Fortunately for Lambert, and for the club, chairman Randy Lerner stuck with his man. That paid off in the end, and it's something that the American owner hopes will pay dividends in the future. Lerner simply cannot follow in the footsteps of Mike Ashley, who inexplicably dismissed fan-favourite Chris Hughton, or Roman Abramovich who fired Roberto Di Matteo after the Italian claimed a first European title for the Stamford Bridge club. He must stick with Lambert, who clearly has a vision for Villa, and allow the manager time and funds—within reason—in order to succeed.
If he does so then the American just may reap the rewards.
Retain the services of key players
It is imperative that Villa keep hold of their star men.
During the recent years, Villa have seen the likes of Gareth Barry, James Milner, Ashley Young and Stewart Downing all arrive at Villa Park and make a huge impact. Subsequently each and every one of those players has moved on to bigger and better things—though the progress of Downing's career could be argued.
In black and white, Villa were simply unable to persuade the players to stay, with England's high-profile clubs beckoning. And who can blame them for wanting to leave? Both Barry and Milner left for Manchester City and have since collected a Premier League winners' medal. Young went to Manchester United and was rewarded with the same prize.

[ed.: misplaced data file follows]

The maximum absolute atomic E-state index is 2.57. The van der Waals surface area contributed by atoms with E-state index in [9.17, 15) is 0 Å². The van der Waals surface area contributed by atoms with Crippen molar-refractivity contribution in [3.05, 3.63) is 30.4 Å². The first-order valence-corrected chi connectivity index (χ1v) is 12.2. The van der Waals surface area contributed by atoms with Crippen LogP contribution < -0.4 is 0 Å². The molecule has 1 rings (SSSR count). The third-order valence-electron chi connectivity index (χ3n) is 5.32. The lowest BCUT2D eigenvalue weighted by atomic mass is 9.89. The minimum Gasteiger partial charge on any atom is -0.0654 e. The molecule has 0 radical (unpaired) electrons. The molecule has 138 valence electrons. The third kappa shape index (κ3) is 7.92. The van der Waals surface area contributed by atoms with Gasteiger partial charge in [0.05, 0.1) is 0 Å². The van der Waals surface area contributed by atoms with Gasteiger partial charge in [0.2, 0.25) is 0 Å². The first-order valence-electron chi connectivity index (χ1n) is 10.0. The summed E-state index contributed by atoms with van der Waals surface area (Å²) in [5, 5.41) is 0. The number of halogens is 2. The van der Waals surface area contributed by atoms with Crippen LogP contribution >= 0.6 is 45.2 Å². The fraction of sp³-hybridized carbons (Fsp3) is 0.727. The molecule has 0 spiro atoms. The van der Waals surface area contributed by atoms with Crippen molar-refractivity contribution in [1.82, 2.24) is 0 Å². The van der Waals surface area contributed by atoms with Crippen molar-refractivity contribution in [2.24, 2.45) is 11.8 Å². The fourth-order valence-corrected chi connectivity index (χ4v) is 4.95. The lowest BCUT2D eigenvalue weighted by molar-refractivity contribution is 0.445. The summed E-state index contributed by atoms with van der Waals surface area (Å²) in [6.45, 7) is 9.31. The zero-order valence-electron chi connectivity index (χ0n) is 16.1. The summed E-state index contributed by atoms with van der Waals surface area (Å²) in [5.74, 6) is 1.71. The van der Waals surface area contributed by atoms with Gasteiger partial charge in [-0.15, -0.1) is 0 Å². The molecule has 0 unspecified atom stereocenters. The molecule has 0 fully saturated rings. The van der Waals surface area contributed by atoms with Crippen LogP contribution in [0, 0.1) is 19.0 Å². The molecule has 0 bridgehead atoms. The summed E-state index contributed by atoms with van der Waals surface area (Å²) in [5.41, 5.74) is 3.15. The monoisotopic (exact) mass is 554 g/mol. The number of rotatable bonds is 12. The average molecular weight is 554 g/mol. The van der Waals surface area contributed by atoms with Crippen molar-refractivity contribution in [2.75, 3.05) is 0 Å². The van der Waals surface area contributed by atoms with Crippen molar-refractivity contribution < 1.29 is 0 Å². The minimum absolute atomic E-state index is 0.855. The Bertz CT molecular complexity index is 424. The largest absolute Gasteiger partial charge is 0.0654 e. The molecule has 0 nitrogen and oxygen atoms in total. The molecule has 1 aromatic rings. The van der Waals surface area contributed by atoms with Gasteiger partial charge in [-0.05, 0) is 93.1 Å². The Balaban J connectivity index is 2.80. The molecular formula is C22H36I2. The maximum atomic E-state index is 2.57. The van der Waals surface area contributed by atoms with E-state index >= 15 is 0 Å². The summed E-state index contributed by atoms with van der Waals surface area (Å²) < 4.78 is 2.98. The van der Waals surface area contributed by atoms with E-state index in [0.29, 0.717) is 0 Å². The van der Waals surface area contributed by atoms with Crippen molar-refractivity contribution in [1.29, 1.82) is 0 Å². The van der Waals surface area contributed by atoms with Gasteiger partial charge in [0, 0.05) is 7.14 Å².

It's a quandary that many teams outside the "top 6" face when they have a star player on their hands attracting attention from some of England's and perhaps Europe's top clubs. It was a quandary that Villa faced this summer.
Following Christian Benteke's impressive debut season in which he scored 23 goals for Villa—19 in the league and four in domestic cup play—the Belgian was linked with a number of clubs, as Sky Sports' Sam Drury outlined.
With the likes of Manchester United, Liverpool, Arsenal and Chelsea all rumoured to be interested in the player, even the most optimistic Villa fan would have expected to see their latest star heading for the exit door—especially when he handed in a transfer request.
However, it seems that Villa have bucked their trend. Just 11 days after requesting to leave the club, Benteke signed a new deal that will see him stay in the Midlands until 2017.
A return to European football will remain a dream if Villa are unable to keep hold of their best players. But if they can continue to persuade them to stay, as they have done with Benteke, and carefully build a side around these stars then they'll go a long way towards achieving that dream.
Continue to have faith in the younger players